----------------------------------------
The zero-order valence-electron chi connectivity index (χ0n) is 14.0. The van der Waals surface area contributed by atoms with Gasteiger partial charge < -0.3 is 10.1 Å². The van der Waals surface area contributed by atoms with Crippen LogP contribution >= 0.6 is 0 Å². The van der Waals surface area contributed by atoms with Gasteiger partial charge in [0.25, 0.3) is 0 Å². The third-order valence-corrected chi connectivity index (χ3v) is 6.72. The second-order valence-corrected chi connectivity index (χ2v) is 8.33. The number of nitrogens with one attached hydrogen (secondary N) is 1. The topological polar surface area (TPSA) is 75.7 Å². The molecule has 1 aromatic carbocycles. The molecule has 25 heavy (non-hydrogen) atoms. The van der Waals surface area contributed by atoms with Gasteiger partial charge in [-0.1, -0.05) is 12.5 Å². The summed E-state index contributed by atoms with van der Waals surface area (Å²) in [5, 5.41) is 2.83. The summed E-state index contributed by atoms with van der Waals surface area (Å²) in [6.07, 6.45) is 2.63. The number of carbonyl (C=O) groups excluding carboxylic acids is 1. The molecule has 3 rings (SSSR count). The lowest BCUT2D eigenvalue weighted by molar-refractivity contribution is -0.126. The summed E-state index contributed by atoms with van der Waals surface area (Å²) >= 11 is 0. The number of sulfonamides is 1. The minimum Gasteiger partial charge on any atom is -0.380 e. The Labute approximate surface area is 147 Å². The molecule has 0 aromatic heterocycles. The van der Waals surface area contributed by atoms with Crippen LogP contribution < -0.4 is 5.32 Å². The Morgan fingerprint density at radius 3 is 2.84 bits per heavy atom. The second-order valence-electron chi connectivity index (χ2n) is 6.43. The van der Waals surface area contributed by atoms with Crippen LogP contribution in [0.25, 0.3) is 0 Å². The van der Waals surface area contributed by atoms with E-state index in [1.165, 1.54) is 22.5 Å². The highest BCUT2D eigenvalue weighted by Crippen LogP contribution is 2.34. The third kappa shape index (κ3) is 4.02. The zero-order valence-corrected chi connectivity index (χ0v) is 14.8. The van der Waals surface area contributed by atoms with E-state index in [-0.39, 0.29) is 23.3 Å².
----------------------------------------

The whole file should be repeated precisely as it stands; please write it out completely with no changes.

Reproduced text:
The zero-order valence-electron chi connectivity index (χ0n) is 14.0. The van der Waals surface area contributed by atoms with Gasteiger partial charge < -0.3 is 10.1 Å². The van der Waals surface area contributed by atoms with Crippen LogP contribution >= 0.6 is 0 Å². The van der Waals surface area contributed by atoms with Gasteiger partial charge in [0.25, 0.3) is 0 Å². The third-order valence-corrected chi connectivity index (χ3v) is 6.72. The second-order valence-corrected chi connectivity index (χ2v) is 8.33. The number of nitrogens with one attached hydrogen (secondary N) is 1. The topological polar surface area (TPSA) is 75.7 Å². The molecule has 1 aromatic carbocycles. The molecule has 25 heavy (non-hydrogen) atoms. The van der Waals surface area contributed by atoms with Gasteiger partial charge in [-0.1, -0.05) is 12.5 Å². The summed E-state index contributed by atoms with van der Waals surface area (Å²) in [5, 5.41) is 2.83. The summed E-state index contributed by atoms with van der Waals surface area (Å²) in [6.07, 6.45) is 2.63. The number of carbonyl (C=O) groups excluding carboxylic acids is 1. The molecule has 3 rings (SSSR count). The lowest BCUT2D eigenvalue weighted by molar-refractivity contribution is -0.126. The summed E-state index contributed by atoms with van der Waals surface area (Å²) >= 11 is 0. The number of sulfonamides is 1. The minimum Gasteiger partial charge on any atom is -0.380 e. The Labute approximate surface area is 147 Å². The molecule has 0 aromatic heterocycles. The van der Waals surface area contributed by atoms with Crippen LogP contribution < -0.4 is 5.32 Å². The Morgan fingerprint density at radius 3 is 2.84 bits per heavy atom. The second-order valence-electron chi connectivity index (χ2n) is 6.43. The van der Waals surface area contributed by atoms with Crippen LogP contribution in [0.25, 0.3) is 0 Å². The van der Waals surface area contributed by atoms with E-state index in [1.165, 1.54) is 22.5 Å². The highest BCUT2D eigenvalue weighted by Crippen LogP contribution is 2.34. The third kappa shape index (κ3) is 4.02. The zero-order valence-corrected chi connectivity index (χ0v) is 14.8. The van der Waals surface area contributed by atoms with E-state index in [-0.39, 0.29) is 23.3 Å².